Following Davenport, a petitioner must meet three conditions to trigger the savings clause. First, he must show that he relies on a new statutory interpretation case rather than a constitutional case. Secondly, he must show that he relies on a decision that he could not have invoked in his first § 2255 motion and that case must apply retroactively. Lastly, he must demonstrate that there has been a “fundamental defect” in his conviction or sentence that is grave enough to be deemed a miscarriage of justice. Brown v. Caraway, 719 F.3d 583, 586 (7th Cir. 2013). See also Brown v. Rios, 696 F.3d 638, 640 (7th Cir. 2012). In other words, something more than a lack of success with a § 2255 motion must exist before the savings clause is satisfied.” See Webster v. Daniels, 784 F.3d 1123, 1136 (7th Cir. 2015).

         Some errors can be raised on direct appeal but not in a collateral attack pursuant to §§ 2255 or 2241. A claim that a defendant was erroneously treated as a career offender under the Sentencing Guidelines is one such claim. As the Seventh Circuit has noted, “[W]e held in Hawkins that the error in calculating the Guidelines range did not constitute a miscarriage of justice for [Section] 2255 purposes given the advisory nature of the Guidelines and the district court's determination that the sentence was appropriate and that it did not exceed the statutory maximum.” United States v. Coleman, 763 F.3d 706, 708-09 (7th Cir. 2014); see also Hawkins v. United States, 706 F.3d 820 (7th Cir. 2013), supplemented on denial of rehearing, 724 F.3d 915 (7th Cir. 2013). More recently, the Seventh Circuit reiterated that the Guidelines have been advisory ever since the Supreme Court decided United States v. Booker, 543 U.S. 220 (2005). Perry v. United States, 877 F.3d 751 (7th Cir. 2017).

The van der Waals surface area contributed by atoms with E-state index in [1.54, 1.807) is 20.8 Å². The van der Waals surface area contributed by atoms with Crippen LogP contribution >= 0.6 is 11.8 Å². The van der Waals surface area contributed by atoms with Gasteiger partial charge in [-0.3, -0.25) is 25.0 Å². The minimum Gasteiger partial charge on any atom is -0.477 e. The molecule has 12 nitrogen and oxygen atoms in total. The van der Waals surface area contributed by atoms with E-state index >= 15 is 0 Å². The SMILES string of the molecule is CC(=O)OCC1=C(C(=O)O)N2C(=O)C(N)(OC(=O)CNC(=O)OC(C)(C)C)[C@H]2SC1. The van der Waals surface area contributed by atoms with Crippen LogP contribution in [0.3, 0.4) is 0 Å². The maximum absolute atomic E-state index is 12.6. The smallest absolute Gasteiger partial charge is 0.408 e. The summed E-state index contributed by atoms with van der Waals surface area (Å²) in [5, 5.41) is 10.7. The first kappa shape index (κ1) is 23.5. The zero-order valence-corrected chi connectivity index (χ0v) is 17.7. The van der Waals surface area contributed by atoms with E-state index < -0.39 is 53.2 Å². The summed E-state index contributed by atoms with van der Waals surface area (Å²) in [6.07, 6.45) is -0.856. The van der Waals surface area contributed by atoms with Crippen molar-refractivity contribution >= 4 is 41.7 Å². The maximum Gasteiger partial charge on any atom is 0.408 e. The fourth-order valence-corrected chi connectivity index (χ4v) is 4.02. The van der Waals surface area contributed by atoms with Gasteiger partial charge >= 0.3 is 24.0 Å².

Putzier argues that in light of Mathis and related case law, [3] he is entitled to relief under the savings clause from a sentence that exceeds the statutory maximum because his previous Iowa third degree burglary conviction no longer qualifies as a predicate crime under the Sentencing Guidelines. (Doc. 1, pp. 4, 6). However, the sentencing Guidelines enhancement and sentencing range that applied to Putzier were advisory, not mandatory, because he was sentenced in 2011 - well after the Booker decision. Putzier received a sentence well within the statutory maximum; he was sentenced to 262 months, and the statutory maximum sentence for his conviction was life imprisonment. See 21 U.S.C. § 841(a)(1), 841(b)(1)(A), and 841(b)(1)(B); see also Criminal Case, Doc. 50, p. 2. Moreover, the sentencing court noted that had the career enhancement not applied, it would have applied “an upward departure for substantial underrepresentation of criminal history” under sentencing guidelines § 4A1.3. Criminal Case, Doc. 83, pp 15-16 (Sentencing Transcript). Thus, Putzier cannot demonstrate a miscarriage of justice so as to permit a § 2241 petition, and the savings clause affords him no relief.


         IT IS HEREBY ORDERED that the Petition for a Writ of Habeas Corpus under 28 U.S.C. § 2241 is DISMISSED with prejudice.

         If Petitioner wishes to appeal this dismissal, he may file a notice of appeal with this Court within sixty (60) days of the entry of judgment. Fed. R. App. P. 4(a)(4). A motion for leave to appeal in forma pauperis should set forth the issues Petitioner plans to present on appeal. See Fed. R. App. P. 24(a)(1)(C). If he does choose to appeal and is allowed to proceed IFP, Petitioner will be required to pay a portion of the $505.00 appellate filing fee in order to pursue his appeal (the amount to be determined based on his prison trust fund account records for the past six months) irrespective of the outcome of the appeal. See Fed. R. App. P. 3(e); 28 U.S.C. § 1915(e)(2); Ammons v. Gerlinger, 547 F.3d 724, 725-26 (7th Cir. 2008); Sloan v. Lesza, 181 F.3d 857, 858-59 (7th Cir. 1999); Lucien v. Jockisch, 133 F.3d 464, 467 (7th Cir. 1998). A timely motion ...